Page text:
We enjoy the ability to keep our windows shades open in the summertime now instead of having to keep them closed because of the heat coming into our home, I would recommend to anyone to check out any company in your area for window film, most will show you with a heat lamp and some type of meter how well the different shades of film will do to reduce the heat coming in.

    If you want to learn more about the window films we picked check out there website.

    Home Window Tinting

  37. Jimmy permalink
    March 2, 2010

    I agree with the saving electricity is a good thing for all. So I’m really thankful to all of you. cause so many people are responding to their thoughts to save electricity. Good going but we need to long way to go.
    Best Regards,

  38. Ben Dicosta permalink
    June 17, 2010

    Really interesting articles. I enjoyed reading it. Thanks for sharing a nice info.

  39. Arlette Adoreno permalink
    June 25, 2010

    Thanks for the information! This is a great help. I should try this, as well as others. Not only you will save electricity but also save the environment. Keep sharing helpful information! :)

  40. Steve permalink
    July 26, 2010

    When I moved to my new house I made sure all my new appliances were ‘super’ energy star rated. I didn’t just look for the ones that had high ratings on the yellow sticker, I chose from the best two or three energy usage wise.

    If I could afford to upgrade my central air conditioner it would really make a difference too!

    Steven

  41. Juliana Morales permalink
    September 12, 2010

    I just walk early morning to the office, I turn off any electronic device when am not home

  42. Window Blinds permalink
    November 15, 2010

    Nice Blog!

  43. rvsolarsupply permalink
    January 31, 2011

    Energy Matters stocks one of the largest ranges of top quality 12 volt solar

  44. Keith permalink
    March 14, 2011

    Thanks for the information! I think this is really great stuff. Many people I think would agree and can benefit from this!

    Keith

  45. Vendy permalink
    March 14, 2011

    Saving electricity is simple, just turn off any electronic and change from common bulbs to solar lights. Its more energy saving and also money saving.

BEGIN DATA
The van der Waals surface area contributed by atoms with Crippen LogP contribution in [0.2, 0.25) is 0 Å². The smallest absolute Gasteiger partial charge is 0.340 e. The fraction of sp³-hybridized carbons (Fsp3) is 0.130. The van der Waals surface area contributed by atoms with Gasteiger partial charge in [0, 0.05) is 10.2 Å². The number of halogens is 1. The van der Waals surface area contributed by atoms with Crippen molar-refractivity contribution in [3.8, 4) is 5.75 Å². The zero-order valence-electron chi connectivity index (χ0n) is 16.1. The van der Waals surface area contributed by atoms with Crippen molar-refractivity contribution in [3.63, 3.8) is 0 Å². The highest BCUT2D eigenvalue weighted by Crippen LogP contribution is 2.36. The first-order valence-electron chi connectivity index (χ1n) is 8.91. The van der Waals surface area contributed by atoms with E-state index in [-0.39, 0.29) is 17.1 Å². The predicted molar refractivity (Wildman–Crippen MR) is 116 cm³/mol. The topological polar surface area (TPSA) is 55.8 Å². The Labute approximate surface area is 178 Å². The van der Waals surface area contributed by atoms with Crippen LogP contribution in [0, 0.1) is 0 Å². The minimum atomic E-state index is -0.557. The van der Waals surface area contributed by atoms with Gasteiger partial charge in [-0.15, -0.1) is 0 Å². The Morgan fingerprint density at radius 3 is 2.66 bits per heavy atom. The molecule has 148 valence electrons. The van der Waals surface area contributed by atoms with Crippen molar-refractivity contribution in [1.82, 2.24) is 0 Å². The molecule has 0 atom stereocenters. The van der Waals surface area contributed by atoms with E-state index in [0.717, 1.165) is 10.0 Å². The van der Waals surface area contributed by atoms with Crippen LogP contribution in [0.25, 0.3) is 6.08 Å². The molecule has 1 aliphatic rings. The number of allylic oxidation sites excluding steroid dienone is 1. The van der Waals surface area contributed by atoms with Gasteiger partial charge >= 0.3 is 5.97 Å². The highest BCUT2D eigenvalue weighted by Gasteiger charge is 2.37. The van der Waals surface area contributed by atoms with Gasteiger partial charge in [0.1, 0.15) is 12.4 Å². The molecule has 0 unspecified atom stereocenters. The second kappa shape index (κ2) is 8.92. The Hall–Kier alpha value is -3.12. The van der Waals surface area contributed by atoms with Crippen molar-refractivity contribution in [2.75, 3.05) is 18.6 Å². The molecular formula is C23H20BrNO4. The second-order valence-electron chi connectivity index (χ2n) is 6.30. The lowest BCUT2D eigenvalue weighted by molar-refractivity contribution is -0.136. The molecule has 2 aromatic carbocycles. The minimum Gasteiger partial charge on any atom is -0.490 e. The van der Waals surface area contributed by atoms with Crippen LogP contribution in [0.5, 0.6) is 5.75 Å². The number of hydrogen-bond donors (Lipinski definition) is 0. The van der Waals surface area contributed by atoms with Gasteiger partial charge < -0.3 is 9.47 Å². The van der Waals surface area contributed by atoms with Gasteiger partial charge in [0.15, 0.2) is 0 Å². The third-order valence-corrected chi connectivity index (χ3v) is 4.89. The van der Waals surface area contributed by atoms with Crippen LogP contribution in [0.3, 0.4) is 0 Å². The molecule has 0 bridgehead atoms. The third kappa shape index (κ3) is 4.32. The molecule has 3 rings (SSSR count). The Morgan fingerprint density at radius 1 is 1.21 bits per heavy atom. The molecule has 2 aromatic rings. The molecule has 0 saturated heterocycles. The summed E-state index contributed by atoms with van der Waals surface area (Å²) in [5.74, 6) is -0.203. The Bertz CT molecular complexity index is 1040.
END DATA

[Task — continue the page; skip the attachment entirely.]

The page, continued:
46. Lucid Dream permalink
    March 22, 2011

    I will admit for awhile I didn’t care about the environment all that much. I started paying more attention when people started saying that what I was doing is going to affect my family in the generations ahead.

    So I took a plan of action. It took me over a year, but I’d like to think I live a more eco friendly lifestyle now. I bought light bulbs that last like a decade I think it said, and they use like half the normal electricity as a normal bulb. I also have a more eco friendly toilet as well as shower head.

    I’m planning on buying a smart car eventually, just on most of the models the safety features need to be tuned up a bit. I don’t mind saving the environment, but I’d like my car to at least not feel like a toaster on wheels :)

    If you put the effort into it, being eco friendly is very easy, it costs some money, but eventually you will feel good about it.

    This summers project is some solar panels on my roof! I can’t wait.

  47. April 26, 2012

    Save Electricity is a great topic.
    We should save Electricity, it is very important.
    Thanks for this nice sharing.

  48. May 30, 2012

    Wall insulation is an important part regarding home energy reductions. It helps to keep on your home cool in the summer as well as pleasant during the cold months. It does this by using a limited amount of energy sources in the home.